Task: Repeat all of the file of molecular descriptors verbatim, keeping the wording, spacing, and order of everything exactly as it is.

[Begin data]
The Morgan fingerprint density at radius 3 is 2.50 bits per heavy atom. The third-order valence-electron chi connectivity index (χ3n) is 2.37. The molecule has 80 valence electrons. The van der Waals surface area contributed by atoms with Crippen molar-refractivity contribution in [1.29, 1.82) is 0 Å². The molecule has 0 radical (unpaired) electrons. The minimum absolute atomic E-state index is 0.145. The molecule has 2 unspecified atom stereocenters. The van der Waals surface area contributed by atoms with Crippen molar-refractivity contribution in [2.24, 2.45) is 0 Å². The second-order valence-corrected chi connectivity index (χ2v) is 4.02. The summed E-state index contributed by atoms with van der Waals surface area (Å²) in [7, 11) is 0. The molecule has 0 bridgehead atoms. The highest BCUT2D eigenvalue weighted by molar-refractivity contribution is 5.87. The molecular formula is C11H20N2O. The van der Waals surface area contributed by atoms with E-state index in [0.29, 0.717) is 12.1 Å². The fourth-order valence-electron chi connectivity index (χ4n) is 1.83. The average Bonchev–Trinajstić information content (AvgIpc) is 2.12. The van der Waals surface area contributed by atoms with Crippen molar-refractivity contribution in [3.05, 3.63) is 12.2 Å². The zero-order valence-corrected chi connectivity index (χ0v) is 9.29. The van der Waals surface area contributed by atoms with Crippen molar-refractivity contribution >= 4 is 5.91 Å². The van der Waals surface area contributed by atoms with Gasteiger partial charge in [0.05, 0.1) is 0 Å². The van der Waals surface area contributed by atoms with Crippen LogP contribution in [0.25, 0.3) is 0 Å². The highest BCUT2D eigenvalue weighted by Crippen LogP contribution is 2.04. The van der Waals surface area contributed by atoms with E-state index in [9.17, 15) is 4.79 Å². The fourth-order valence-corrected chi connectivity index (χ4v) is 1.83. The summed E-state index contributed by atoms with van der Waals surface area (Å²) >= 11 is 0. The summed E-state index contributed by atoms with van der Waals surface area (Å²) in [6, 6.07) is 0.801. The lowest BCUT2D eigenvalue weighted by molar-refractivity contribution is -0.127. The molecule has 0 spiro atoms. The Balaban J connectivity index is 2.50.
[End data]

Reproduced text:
The Morgan fingerprint density at radius 3 is 2.50 bits per heavy atom. The third-order valence-electron chi connectivity index (χ3n) is 2.37. The molecule has 80 valence electrons. The van der Waals surface area contributed by atoms with Crippen molar-refractivity contribution in [1.29, 1.82) is 0 Å². The molecule has 0 radical (unpaired) electrons. The minimum absolute atomic E-state index is 0.145. The molecule has 2 unspecified atom stereocenters. The van der Waals surface area contributed by atoms with Crippen molar-refractivity contribution in [2.24, 2.45) is 0 Å². The second-order valence-corrected chi connectivity index (χ2v) is 4.02. The summed E-state index contributed by atoms with van der Waals surface area (Å²) in [7, 11) is 0. The molecule has 0 bridgehead atoms. The highest BCUT2D eigenvalue weighted by molar-refractivity contribution is 5.87. The molecular formula is C11H20N2O. The van der Waals surface area contributed by atoms with E-state index in [0.29, 0.717) is 12.1 Å². The fourth-order valence-electron chi connectivity index (χ4n) is 1.83. The average Bonchev–Trinajstić information content (AvgIpc) is 2.12. The van der Waals surface area contributed by atoms with Crippen molar-refractivity contribution in [3.05, 3.63) is 12.2 Å². The zero-order valence-corrected chi connectivity index (χ0v) is 9.29. The van der Waals surface area contributed by atoms with Crippen molar-refractivity contribution >= 4 is 5.91 Å². The van der Waals surface area contributed by atoms with Gasteiger partial charge in [0.05, 0.1) is 0 Å². The van der Waals surface area contributed by atoms with Crippen LogP contribution in [0.25, 0.3) is 0 Å². The highest BCUT2D eigenvalue weighted by Crippen LogP contribution is 2.04. The van der Waals surface area contributed by atoms with E-state index in [9.17, 15) is 4.79 Å². The fourth-order valence-corrected chi connectivity index (χ4v) is 1.83. The summed E-state index contributed by atoms with van der Waals surface area (Å²) >= 11 is 0. The summed E-state index contributed by atoms with van der Waals surface area (Å²) in [6, 6.07) is 0.801. The lowest BCUT2D eigenvalue weighted by molar-refractivity contribution is -0.127. The molecule has 0 spiro atoms. The Balaban J connectivity index is 2.50.